Big polar dinosaurs sported a winter coat of feather insulation

lovethee History

I strongly suspect that polar theropods did not migrate very far. After all, no living terrestrial animal wanders anywhere near the distances involved. Walking dinosaur costume Even arctic caribou and polar bears move only 2500 km each year.  Realistic dinosaur costume Today, caribou and musk oxen stick it out through vicious arctic winters, and the wolves and foxes that feed on them remain too. Surely the herbivorous endothermic dinosaurs could tolerate the much milder Cretaceous winters as well, if not better. And if the herbivorous dinosaurs stayed, the predatory species would have been there to prey on them. Dinosaur costume for sale It is even possible, though perhaps not necessar!, that big polar dinosaurs sported a winter coat of feather insulation. So we can envision a tyrannosaur under the arctic night, the moon low on the horizon and the ghostly aurora borealis overhead; its breath condenses in the cool damp air, its shuffling feet disturb the melting snow that has dusted the landscape. For those of us who live in high northern latitudes the image of winter dinosaurs is appealing, for it puts them in the crisp, late fall conditions we are familiar and comfortable with.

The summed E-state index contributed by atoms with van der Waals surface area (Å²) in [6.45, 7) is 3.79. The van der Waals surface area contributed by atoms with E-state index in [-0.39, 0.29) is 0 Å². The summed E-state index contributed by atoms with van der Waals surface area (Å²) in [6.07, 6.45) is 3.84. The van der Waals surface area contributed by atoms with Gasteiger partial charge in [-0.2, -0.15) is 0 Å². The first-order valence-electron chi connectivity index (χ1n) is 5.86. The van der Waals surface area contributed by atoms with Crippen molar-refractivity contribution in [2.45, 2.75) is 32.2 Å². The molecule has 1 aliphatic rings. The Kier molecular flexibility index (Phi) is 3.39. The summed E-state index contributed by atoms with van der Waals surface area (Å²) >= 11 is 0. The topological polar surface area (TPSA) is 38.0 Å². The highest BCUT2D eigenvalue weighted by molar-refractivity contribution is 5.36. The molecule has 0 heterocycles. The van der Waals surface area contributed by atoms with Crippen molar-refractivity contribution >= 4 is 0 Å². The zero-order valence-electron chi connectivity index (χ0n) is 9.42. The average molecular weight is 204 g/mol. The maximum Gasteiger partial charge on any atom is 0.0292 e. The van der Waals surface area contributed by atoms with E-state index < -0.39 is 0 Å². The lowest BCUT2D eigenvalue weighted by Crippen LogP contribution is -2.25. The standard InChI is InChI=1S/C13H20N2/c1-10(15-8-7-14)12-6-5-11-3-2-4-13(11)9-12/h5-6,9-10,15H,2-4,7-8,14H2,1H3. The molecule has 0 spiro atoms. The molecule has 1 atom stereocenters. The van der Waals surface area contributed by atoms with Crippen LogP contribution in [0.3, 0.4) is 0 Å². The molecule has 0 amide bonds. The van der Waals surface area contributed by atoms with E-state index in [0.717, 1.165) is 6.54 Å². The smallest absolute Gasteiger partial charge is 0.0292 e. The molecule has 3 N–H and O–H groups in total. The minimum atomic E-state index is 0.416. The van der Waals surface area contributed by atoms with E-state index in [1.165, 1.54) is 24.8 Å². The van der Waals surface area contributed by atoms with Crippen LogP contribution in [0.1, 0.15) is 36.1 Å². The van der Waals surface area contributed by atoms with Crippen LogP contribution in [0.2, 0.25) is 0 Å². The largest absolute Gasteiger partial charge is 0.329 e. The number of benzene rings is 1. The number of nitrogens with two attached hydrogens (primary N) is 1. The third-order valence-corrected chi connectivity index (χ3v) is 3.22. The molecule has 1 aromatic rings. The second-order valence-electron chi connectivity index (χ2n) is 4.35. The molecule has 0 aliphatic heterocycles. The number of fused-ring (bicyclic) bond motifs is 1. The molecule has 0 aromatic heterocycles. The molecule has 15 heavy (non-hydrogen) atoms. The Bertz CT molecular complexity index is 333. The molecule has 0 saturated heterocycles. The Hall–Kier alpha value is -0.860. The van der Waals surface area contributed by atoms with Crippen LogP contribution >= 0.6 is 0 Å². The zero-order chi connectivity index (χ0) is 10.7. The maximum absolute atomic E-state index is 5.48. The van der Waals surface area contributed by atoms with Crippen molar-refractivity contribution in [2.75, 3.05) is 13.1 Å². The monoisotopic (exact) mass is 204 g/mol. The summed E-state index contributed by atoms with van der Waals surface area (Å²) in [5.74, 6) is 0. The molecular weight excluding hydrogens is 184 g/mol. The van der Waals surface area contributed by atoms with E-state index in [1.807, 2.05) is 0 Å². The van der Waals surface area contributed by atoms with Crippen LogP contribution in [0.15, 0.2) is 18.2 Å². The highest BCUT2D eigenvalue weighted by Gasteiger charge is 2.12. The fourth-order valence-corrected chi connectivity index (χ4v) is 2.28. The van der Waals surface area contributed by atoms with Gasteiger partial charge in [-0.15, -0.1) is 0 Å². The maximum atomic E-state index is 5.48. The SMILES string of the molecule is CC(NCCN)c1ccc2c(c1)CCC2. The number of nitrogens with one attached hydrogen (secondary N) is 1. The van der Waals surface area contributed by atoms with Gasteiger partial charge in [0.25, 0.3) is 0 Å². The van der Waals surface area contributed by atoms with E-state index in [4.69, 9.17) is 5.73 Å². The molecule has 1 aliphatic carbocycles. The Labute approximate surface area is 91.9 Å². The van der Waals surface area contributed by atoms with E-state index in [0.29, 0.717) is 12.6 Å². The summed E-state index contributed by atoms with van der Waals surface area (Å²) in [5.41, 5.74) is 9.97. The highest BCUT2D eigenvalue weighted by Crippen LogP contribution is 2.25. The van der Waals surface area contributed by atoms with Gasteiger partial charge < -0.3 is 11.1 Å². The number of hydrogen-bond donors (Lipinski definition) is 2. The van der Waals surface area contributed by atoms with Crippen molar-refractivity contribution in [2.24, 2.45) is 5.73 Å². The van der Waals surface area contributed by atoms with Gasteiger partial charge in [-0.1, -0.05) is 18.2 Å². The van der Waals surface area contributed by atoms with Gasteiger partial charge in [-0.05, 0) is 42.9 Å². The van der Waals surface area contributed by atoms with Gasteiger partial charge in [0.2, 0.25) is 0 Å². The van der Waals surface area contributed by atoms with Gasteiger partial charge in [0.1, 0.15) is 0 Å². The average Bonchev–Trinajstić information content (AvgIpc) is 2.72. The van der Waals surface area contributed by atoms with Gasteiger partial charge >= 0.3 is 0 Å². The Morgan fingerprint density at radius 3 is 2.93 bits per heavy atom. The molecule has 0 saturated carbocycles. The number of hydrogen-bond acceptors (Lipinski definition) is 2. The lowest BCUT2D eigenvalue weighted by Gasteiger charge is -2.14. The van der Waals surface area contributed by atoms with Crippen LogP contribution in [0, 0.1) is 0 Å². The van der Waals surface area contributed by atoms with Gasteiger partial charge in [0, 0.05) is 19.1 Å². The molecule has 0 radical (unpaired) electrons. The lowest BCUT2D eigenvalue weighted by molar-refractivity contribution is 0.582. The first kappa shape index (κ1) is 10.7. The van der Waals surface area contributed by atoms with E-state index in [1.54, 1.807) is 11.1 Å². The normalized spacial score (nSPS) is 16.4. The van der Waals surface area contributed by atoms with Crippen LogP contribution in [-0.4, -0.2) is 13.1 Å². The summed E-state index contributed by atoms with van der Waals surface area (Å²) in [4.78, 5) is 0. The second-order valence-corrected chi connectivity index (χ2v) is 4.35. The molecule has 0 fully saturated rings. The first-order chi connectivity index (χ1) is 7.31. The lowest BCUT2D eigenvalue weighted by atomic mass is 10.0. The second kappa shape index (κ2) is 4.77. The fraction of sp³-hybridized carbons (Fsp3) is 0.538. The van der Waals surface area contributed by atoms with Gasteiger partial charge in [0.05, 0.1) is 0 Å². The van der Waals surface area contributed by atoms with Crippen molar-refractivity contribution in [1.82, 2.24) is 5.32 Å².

Quite different from the coolness of rainstorms and polar nights is the problem of big, overheqted theropods in sunny dry seasons. Walking dinosaur suit As animals increase in size, their surface area per kilogram gets smaller. The metabolic rate per kilogram declines too, but not as fast as the skin area. In effect, it is the very bulk of large animals that insulates them. Alas, this fact is misunderstood by most. They believe that since big animals are less able to dump excess heat through their skins, that they have a hard time keeping cool when the environment is hot. To avoid this quandary, it is argued that big dinosaurs had to have had low metabolic rates. This is another fallacious yet persistent truism, which has been disproved by modern physiologists such as Knut Schmidt-Nielsen and C. Richard Taylor. That this false theory has endured seems most strange when one realizes that all of the biggest living tropical animals (elephants and rhinos) have fast mammalian metabolisms, and there used to be far more glant mammals in the tropics than there are today.